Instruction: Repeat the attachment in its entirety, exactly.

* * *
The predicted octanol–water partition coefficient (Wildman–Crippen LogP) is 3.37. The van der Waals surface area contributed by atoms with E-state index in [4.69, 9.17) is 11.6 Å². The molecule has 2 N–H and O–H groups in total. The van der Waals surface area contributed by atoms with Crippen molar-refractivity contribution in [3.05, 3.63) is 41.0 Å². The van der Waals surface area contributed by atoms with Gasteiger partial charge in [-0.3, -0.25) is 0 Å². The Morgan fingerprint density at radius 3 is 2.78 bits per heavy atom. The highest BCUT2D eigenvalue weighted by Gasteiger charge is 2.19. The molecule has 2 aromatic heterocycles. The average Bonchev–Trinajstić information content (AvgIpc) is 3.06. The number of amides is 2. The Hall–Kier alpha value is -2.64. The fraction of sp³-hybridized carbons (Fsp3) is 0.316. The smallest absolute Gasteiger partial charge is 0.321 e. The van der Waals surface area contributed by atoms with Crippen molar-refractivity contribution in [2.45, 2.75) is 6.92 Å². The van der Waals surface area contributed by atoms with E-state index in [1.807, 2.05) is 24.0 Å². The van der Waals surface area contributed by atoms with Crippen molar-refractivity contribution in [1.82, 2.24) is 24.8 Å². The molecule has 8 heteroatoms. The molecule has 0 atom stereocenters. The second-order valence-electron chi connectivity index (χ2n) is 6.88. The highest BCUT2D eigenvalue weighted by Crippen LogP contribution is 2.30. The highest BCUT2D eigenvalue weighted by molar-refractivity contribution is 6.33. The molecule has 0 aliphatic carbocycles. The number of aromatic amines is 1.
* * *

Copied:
The predicted octanol–water partition coefficient (Wildman–Crippen LogP) is 3.37. The van der Waals surface area contributed by atoms with E-state index in [4.69, 9.17) is 11.6 Å². The molecule has 2 N–H and O–H groups in total. The van der Waals surface area contributed by atoms with Crippen molar-refractivity contribution in [3.05, 3.63) is 41.0 Å². The van der Waals surface area contributed by atoms with Gasteiger partial charge in [-0.3, -0.25) is 0 Å². The Morgan fingerprint density at radius 3 is 2.78 bits per heavy atom. The highest BCUT2D eigenvalue weighted by Gasteiger charge is 2.19. The molecule has 2 aromatic heterocycles. The average Bonchev–Trinajstić information content (AvgIpc) is 3.06. The number of amides is 2. The Hall–Kier alpha value is -2.64. The fraction of sp³-hybridized carbons (Fsp3) is 0.316. The smallest absolute Gasteiger partial charge is 0.321 e. The van der Waals surface area contributed by atoms with Crippen molar-refractivity contribution in [2.45, 2.75) is 6.92 Å². The van der Waals surface area contributed by atoms with E-state index in [1.807, 2.05) is 24.0 Å². The van der Waals surface area contributed by atoms with Crippen molar-refractivity contribution in [1.82, 2.24) is 24.8 Å². The molecule has 8 heteroatoms. The molecule has 0 atom stereocenters. The second-order valence-electron chi connectivity index (χ2n) is 6.88. The highest BCUT2D eigenvalue weighted by Crippen LogP contribution is 2.30. The highest BCUT2D eigenvalue weighted by molar-refractivity contribution is 6.33. The molecule has 0 aliphatic carbocycles. The number of aromatic amines is 1.